Habeas Hairy Corpus

“You have the body.” That is the literal meaning of the Latin words habeas corpus. They refer to a law requiring authorities to bring a person who has been arrested before the court and to prove that the detention is legal. The writ of habeas corpus is a cornerstone of civil rights and the rule of law.

Abraham Lincoln suspended the writ of habeas corpus during the Civil War. A new legal challenge is the greatest test of the limits and meaning of what is also known as The Great Writ.

Two Long Island residents, named Hercules and Leo, are the subject of a New York Supreme Court ruling granting them rights under the writ of habeas corpus to challenge their imprisonment. Hercules and Leo will not be testifying in their own behalves. They don’t speak English. And there is no known interpreter who speaks their language. Not that it has any bearing on their right to due process, but they also don’t have last names.

Hercules and Leo are chimpanzees. They are being held without trial at Stony Brook University on Long Island. And they are the unwilling subjects of studies on the development of “human bipedalism” by scientists at the university.

New York Supreme Court Justice Barbara Jaffe ordered Stony Brook University to have a representative appear in court in response to a petition from the Nonhuman Rights Project (NhRP), claiming that Hercules and Leo “are being unlawfully detained” and should be immediately moved to a chimp sanctuary in Florida.

This would all sound like a satire except that it is really happening. The entire case stands everything we know about civil rights on its ear. If chimpanzees have a “right” to due process and freedom from involuntary servitude, do they also have the right to the pursuit of happiness? Can they be granted citizenship and be allowed to vote? (Without having to pass a literacy test?)

When Robert McCloskey wrote The American Supreme Court, he discussed the misplaced emphasis on economic freedom, rather than personal liberties: “The subject was ‘civil rights,’ that is, the liberties of man as man and not primarily as an economic animal.”

What would he have said about a primate animal’s rights?

The case goes deeper, calling into question the entire concept of personhood.

In an interview in Science magazine, Natalie Prosin, executive director of NhRP, said, “This is a big step forward to getting what we are ultimately seeking: the right to bodily liberty for chimpanzees and other cognitively complex animals.” While not commenting on the rights of non-complex animals, Prosin added, “We got our foot in the door. And no matter what happens, that door can never be completely shut again.”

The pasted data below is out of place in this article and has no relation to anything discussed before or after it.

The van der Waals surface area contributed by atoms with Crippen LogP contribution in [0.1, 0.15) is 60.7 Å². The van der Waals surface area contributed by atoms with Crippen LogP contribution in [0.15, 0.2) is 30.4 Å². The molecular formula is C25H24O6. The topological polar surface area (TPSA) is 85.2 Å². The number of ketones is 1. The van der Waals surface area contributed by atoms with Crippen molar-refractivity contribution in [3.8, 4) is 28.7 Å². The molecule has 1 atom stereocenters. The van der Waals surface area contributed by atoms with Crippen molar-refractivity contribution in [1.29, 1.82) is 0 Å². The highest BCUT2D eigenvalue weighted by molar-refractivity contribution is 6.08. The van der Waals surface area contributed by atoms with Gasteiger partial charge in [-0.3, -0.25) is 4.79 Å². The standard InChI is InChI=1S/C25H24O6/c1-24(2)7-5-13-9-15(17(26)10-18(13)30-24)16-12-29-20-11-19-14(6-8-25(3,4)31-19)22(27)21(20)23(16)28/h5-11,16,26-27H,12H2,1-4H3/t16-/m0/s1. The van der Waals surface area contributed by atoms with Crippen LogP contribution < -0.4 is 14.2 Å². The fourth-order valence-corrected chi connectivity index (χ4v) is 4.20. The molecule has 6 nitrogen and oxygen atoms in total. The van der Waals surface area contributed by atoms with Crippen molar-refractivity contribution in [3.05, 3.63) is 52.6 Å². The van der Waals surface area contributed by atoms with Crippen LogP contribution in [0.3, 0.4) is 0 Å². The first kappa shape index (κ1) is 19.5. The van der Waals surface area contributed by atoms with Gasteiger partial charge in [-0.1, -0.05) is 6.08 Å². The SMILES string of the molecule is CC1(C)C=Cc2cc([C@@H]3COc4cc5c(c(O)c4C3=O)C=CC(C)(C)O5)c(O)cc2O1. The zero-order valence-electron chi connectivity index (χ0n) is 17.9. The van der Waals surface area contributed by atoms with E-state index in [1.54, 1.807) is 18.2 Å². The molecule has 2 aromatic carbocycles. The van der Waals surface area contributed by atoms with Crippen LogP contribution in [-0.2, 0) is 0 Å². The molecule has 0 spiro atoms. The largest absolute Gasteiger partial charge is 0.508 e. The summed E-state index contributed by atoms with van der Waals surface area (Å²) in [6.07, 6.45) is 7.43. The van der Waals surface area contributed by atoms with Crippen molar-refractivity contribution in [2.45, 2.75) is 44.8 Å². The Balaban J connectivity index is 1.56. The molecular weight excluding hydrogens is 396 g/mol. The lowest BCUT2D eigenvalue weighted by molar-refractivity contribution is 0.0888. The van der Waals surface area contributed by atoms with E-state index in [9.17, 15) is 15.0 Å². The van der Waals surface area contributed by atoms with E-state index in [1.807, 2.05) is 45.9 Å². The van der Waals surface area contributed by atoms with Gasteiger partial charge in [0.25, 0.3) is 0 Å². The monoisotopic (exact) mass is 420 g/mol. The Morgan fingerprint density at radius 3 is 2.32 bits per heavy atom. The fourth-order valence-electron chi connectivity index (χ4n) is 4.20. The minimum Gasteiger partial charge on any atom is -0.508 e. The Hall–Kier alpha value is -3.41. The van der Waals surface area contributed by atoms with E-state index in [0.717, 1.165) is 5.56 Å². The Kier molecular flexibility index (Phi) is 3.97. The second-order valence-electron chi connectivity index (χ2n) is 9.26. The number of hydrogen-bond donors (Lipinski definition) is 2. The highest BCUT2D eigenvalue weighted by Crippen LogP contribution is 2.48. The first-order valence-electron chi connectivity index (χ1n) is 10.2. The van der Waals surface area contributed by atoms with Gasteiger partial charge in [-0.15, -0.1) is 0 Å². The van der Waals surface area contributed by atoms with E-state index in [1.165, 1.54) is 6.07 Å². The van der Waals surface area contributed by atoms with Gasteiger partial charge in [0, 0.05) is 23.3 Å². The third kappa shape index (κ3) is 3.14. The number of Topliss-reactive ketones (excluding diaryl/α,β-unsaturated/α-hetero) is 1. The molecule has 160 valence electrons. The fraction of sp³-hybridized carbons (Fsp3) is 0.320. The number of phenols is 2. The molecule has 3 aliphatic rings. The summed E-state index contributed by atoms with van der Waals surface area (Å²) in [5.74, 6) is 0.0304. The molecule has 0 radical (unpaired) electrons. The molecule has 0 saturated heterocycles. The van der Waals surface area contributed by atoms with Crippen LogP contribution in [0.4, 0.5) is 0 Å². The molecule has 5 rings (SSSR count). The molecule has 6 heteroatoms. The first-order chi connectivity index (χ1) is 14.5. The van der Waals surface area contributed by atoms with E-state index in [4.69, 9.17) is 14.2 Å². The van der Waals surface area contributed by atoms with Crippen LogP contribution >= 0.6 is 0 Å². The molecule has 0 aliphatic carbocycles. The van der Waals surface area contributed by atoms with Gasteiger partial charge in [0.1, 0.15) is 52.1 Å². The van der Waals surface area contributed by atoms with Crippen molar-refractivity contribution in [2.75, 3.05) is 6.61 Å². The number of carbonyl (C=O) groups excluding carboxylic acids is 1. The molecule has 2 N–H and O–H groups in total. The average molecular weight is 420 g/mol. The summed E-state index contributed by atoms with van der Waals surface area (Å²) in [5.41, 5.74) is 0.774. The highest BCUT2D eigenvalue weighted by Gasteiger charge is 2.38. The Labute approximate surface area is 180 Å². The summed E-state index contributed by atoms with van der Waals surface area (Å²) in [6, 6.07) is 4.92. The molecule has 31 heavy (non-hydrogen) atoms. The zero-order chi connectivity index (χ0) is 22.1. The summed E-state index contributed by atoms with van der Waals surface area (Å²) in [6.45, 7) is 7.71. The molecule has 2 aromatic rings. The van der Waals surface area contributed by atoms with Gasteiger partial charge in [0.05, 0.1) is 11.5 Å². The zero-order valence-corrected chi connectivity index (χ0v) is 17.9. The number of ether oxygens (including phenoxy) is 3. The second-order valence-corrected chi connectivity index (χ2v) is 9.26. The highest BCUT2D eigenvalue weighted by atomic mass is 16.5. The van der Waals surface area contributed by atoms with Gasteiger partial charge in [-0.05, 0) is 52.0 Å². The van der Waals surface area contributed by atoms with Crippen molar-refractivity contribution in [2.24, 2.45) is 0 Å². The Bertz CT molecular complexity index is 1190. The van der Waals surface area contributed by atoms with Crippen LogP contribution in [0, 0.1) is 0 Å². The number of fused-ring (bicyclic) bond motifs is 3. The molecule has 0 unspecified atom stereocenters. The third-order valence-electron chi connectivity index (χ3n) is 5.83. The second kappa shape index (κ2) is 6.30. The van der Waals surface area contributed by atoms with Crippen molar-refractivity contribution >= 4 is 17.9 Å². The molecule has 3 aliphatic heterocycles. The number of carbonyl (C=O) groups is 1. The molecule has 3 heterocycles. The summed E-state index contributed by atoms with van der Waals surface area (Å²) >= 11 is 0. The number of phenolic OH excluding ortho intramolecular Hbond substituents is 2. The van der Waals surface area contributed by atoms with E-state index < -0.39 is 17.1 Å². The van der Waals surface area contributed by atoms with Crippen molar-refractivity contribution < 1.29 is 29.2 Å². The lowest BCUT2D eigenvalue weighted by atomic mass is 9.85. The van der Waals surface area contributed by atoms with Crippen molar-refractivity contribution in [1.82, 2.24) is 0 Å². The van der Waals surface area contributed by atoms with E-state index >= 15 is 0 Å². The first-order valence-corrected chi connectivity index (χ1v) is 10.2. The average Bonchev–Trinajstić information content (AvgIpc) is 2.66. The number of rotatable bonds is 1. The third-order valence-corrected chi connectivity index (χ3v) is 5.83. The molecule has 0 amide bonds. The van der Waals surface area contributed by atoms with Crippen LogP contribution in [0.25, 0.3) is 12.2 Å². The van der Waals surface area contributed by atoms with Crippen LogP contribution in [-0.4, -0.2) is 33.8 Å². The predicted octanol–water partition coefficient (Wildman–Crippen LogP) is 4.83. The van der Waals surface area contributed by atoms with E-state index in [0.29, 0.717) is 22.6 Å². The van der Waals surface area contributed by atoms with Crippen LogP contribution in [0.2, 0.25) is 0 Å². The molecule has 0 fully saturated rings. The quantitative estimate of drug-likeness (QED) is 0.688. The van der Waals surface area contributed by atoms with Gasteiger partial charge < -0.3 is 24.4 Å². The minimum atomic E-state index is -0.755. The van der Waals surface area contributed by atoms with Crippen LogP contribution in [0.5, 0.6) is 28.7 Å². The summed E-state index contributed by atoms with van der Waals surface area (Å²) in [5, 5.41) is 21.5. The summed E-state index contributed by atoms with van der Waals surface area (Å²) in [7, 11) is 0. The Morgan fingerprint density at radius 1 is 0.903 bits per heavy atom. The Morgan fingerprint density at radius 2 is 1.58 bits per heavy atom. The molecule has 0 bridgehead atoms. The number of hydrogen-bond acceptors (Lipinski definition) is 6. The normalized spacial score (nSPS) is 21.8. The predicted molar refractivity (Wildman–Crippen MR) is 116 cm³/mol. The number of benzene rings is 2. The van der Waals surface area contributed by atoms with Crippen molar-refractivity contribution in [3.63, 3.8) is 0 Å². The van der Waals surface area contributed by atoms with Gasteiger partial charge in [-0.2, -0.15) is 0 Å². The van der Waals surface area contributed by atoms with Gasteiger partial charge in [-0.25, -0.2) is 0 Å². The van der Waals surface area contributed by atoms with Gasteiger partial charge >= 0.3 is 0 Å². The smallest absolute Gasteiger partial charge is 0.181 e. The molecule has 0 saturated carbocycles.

Whether it’s a foot or a paw in the door remains to be seen. But, seemingly, she is right that nothing will be the same again.

In a blow for sanity, however, the court has amended the order. In an update, Science reported: “The court order referred to in this story has been amended. The words ‘writ of habeas corpus’ have been struck out, suggesting that the court has made no decision on whether Hercules and Leo — two research chimpanzees at Stony Brook University in New York — deserve to be treated as legal persons.”

We hope that Hercules and Leo don’t take it personally. Meanwhile, they — and Stony Brook — are not commenting.

While it’s irresistibly tempting to be facetious about this case, the issue is serious.

The noted historian Cecil Roth pointed out that, centuries ago, only Jews had laws against animal cruelty. We didn’t invent the concept. G-d commanded it — along with not murdering, stealing… and the rest. It’s ingrained in our minds and souls.

More than that, the very idea of “rights” is something you’d be hard-pressed to find in Torah. The Torah deals in responsibilities, not entitlement; obligations, not rights.

We are commanded to treat others as we want to be treated. We are also commanded to treat animals with kindness. Yes, they are property and they are owned. But they are not animated tools or toys. They are living things with feelings.

How important is compassion for animals? One might say the Jewish Nation is founded on it.

The Midrash says that when Moshe was tending Yisro’s sheep, one kid ran off. Moshe ran after it and saw that it stopped to drink. Seeing that it only ran away because it was thirsty, he figured it must also be tired by now. So he put it on his shoulder and walked back.

In response to Moshe’s being compassionate to the flock of Yisro, Hakadosh Baruch Hu swore, “You will lead my flock, Yisrael.”

To truly be kind to animals, you need to be a mentch. And neither NhRP nor the Supreme Court can order that definition on Hercules and Leo.